4 reasons why mirrored sunglasses aren't just for posers

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Every summer the interwebs swirl with this question: Are mirrored sunglasses just for posers?

For anyone who’s ever been creeped out by some aviator-wearing poolside dork, the answer is yes. Mirrored shades prevent people from seeing your eyes, and while that can seem mysterious and even romantic, wearing them in some situations runs the risk of making you look like a douche.

“Being a douche makes you look like a douche, the sunglasses...shirt...haircut... they're all just accessories. If you ARE a douche, you will look like one and it won't matter what you wear - YOU CAN'T HIDE IT.”

“… these are multi-tasking glasses. You will catch hippies, skaters, bangers, skids, jocks all wearing them. Some of them are douches as well. As said before, it's not the things you wear, it's the way you act.”

But the poolside creep represents a small percentage of the sunglasses-wearing population. Leaving that guy aside, let’s consider those of us who can rock mirrored shades.

With that, here’s the lowdown on when and where to wear mirrored sunglasses, why they’re a key accessory, and how to avoid their famous style pitfalls.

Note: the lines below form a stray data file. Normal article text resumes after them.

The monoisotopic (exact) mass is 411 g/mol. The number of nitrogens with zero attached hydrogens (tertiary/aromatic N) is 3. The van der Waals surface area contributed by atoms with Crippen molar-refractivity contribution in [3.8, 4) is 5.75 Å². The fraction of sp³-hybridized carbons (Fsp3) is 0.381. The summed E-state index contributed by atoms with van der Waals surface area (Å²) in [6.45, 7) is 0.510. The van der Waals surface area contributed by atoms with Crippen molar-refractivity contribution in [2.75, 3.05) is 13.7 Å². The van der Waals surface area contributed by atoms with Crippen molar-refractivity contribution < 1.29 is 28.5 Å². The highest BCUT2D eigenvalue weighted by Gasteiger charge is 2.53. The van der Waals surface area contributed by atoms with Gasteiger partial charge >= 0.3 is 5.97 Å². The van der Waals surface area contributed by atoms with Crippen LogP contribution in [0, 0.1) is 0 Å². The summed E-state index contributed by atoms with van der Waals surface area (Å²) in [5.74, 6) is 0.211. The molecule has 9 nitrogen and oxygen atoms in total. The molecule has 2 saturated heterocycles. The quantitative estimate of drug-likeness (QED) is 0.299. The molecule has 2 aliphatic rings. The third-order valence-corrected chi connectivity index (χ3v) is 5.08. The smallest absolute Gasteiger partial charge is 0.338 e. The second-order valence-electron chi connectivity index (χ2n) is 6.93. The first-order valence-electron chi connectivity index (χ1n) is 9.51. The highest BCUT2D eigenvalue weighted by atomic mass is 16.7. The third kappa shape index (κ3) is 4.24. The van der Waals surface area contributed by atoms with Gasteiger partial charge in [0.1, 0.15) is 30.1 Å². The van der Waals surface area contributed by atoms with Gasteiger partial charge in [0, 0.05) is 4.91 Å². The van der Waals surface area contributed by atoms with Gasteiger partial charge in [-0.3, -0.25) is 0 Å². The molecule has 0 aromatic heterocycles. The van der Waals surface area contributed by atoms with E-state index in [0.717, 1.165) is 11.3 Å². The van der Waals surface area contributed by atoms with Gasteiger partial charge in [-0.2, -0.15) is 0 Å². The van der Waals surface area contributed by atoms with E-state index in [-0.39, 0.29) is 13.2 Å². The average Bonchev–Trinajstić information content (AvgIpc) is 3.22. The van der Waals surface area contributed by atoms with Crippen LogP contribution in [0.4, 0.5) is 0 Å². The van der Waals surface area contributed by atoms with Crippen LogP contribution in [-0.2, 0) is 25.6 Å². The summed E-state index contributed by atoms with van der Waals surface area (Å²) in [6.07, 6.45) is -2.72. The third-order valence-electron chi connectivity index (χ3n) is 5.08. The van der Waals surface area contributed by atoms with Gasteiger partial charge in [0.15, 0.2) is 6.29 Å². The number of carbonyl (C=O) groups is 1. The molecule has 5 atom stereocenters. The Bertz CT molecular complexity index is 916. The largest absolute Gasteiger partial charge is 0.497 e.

1. Reflectivity. So, obviously mirrored sunglasses reflect light. That’s a no-brainer. But this feature means that wearers actually experience a brighter field of vision. That’s great for people who spend extended periods of time outdoors. Think baseball players and golfers, for example. Those lenses reduce eyestrain, and it doesn’t hurt that they also maintain an air of mystery.
  2. Durability. Mirrored lenses are often more scratch-resistant than other kinds of coated lenses. This makes them great for active people who are tough on accessories. Think summer frisbee or beach volleyball. And again, reduced eyestrain is a bonus.

  1. Glare protection. If you get headaches or migraines and light is a trigger, mirrored shades can be your ticket to enjoying high-glare activities like skiing and water sports. Combined with UV400 protection, these lenses can reduce your chances of getting photokeratitis (“eye sunburn”), and guard against longer-term conditions such as cataracts.
  2. Mystery. Why shouldn’t you have some privacy? If you want to read your book behind a great pair of classic WreckSpex, more power to you.

Where shouldn’t you wear mirrored sunglasses?

We’re not gonna give you a hard-and-fast rule. After all, we’re purveyors of mirrored shades, and personally we love them. But if there’s any general rule of thumb to follow, it might be this: Don’t do what Justin Bieber does.

Time and place, people.  


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